Yo Eric! When do you go to the land down under?
Unless you're making a dirty joke (to which the answer is, "how soon have you got?"), it's not until July 26. First comes the NEH seminar: 4 weeks, M-F, 3 hrs a day!
Ah, I thought you looking more immediately for reading material for that long flight.
No, not yet--although I will be sooner than I think. I may do something on love & popular music for this conference; we're branching out, in the Association, from just romance fiction into romance in other media.
Branching out sounds like a good idea. But how would you keep it related to "romance" as in the sort of novels you currently study?
We call it "representations of romantic love in popular media," so we get some parameters from "romantic" (as opposed to agape love, say) and "popular," but in practice these are going to get a bit blurry, I suspect.
Popular media--I see. Presumably contemporary popular media. I was wondering about Renaissance love poetry and so on.
Actually, once you get "popular" into the mix, you have a wide open field. Sir Walter Scott, Byron, both bestsellers, so they'd be in the mix; in the Renaissance, I wonder if the opposite of "popular" might be "court," but I'm not entirely sure...
Scott, Byron...this broadens things considerably. At a certain point, I wonder if it doesn't simply become "representations of romantic love in literature and culture." But by then, you've drifted pretty far from your original interests.
Well, yes and no. MY original interest is the broad one (lit and culture), but if you think about it, we'll have defined a field from the popular on up, rather than from the literary down, so the question of whether this or that is "worth studying" won't come up. (As it does, now, with the romance novels--many of which are actually in some interesting dialogue w/ Scott, Byron, Milton, Shakespeare, etc.) Me, I'm thinking of doing something on "Layla" for Brisbane: Clapton's & Nizami's.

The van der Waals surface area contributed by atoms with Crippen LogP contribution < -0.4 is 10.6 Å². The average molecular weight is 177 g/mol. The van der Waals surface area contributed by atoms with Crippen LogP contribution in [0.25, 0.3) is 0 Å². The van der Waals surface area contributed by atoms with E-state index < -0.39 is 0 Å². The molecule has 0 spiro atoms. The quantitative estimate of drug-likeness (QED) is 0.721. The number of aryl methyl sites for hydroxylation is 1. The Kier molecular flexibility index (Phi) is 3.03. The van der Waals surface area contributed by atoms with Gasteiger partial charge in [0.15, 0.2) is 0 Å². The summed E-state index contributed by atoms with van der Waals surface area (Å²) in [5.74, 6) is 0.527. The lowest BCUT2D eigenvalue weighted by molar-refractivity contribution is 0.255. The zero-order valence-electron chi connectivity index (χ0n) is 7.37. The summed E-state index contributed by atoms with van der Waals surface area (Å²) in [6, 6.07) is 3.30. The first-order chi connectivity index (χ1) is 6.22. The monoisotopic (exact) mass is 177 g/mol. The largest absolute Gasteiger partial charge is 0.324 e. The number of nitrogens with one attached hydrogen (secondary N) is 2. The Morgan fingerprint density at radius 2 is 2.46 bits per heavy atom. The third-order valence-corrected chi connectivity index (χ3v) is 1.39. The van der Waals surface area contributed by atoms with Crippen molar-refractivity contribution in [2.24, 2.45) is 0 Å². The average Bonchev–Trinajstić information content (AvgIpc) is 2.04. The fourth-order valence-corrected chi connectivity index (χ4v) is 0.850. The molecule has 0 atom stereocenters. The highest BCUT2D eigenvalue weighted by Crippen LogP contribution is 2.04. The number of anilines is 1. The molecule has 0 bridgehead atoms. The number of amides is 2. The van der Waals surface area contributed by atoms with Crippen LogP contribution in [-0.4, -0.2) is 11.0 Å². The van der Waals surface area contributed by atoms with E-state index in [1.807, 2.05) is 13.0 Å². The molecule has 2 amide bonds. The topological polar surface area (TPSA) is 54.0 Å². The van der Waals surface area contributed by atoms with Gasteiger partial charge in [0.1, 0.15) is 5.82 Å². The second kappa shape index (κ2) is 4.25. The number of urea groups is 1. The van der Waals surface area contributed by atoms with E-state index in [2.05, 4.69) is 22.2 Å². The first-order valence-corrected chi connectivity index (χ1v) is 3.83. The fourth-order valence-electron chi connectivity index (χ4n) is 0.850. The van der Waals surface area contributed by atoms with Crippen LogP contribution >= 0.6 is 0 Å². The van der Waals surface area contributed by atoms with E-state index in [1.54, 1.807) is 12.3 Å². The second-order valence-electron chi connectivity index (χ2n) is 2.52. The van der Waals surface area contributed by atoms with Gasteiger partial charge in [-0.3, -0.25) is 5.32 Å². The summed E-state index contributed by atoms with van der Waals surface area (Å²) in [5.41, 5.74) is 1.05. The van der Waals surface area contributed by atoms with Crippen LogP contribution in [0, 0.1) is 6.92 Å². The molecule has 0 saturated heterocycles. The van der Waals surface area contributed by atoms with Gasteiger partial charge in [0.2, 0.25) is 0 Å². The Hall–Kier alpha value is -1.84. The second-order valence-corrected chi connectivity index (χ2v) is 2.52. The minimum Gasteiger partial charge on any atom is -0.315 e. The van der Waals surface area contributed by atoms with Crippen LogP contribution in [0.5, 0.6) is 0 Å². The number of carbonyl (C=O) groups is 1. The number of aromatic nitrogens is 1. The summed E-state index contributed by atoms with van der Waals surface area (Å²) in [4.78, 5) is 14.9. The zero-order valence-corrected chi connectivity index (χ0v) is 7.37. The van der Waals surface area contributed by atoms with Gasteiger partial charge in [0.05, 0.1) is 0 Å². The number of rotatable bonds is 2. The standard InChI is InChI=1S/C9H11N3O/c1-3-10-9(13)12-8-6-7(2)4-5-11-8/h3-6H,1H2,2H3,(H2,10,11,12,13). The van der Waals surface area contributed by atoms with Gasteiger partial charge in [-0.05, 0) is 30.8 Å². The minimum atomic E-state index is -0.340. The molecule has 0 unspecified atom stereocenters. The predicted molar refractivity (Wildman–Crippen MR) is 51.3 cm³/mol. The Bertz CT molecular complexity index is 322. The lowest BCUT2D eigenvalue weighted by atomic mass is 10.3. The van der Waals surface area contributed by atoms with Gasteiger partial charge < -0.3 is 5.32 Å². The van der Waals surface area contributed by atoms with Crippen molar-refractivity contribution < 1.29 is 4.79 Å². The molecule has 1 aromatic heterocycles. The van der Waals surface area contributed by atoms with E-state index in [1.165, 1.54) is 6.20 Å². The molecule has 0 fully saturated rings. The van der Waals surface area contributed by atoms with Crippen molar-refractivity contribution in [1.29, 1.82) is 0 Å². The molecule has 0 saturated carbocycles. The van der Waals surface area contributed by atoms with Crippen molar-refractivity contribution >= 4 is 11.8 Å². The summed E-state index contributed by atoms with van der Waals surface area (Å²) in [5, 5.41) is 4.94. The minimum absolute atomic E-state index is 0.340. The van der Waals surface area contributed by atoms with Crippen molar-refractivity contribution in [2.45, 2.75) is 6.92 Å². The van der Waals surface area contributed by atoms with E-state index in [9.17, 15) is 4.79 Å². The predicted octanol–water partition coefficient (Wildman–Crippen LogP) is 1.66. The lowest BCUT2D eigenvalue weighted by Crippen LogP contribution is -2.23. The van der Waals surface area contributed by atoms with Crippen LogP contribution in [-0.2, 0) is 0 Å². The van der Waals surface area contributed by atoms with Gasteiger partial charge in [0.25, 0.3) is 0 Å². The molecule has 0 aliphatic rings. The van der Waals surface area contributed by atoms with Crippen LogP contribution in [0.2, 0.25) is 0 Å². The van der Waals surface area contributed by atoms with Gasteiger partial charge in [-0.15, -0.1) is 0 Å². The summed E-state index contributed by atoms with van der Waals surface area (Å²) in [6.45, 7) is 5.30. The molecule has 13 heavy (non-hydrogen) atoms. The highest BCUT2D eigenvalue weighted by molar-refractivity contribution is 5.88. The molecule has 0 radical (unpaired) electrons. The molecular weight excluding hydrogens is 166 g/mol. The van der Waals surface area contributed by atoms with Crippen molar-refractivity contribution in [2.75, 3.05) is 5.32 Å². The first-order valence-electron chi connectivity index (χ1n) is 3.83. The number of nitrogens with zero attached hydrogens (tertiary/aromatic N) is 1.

Gotcha. But plugged or unplugged?
Oh, plugged! I'd love to do a reading of the whole album--it's presented as Layla and Other Assorted Love Songs, so how the blues about money, etc., fit in will be fun to think through--also the male comradeship & rivalry as enacted by Clapton's & Duane Allman's guitar duels, the mix of voices--could be a very fun project, I think.
For sure--especially since you would go beyond the lyrics to deal with matters of musical form. And you can't beat that extended piano solo.
Yes--and figuring out how to "read" it, musically (and as a commentary on the lyrics, AND as a lead-in to "Thorn Tree in the Garden") will be a treat. Can you think of any pop music criticism that does anything like this? Damned if I can, off the top of my head.
Maybe Anthony DeCurtis; he's about the most sophisticated pop music critic I know (we hung out at Emory; he had a temporary gig there while I was finishing. He had written a dissertation on contemporary fiction, but eventually dumped academia and became editor of Rolling Stone.)
Hey, sounds promising! Thanks!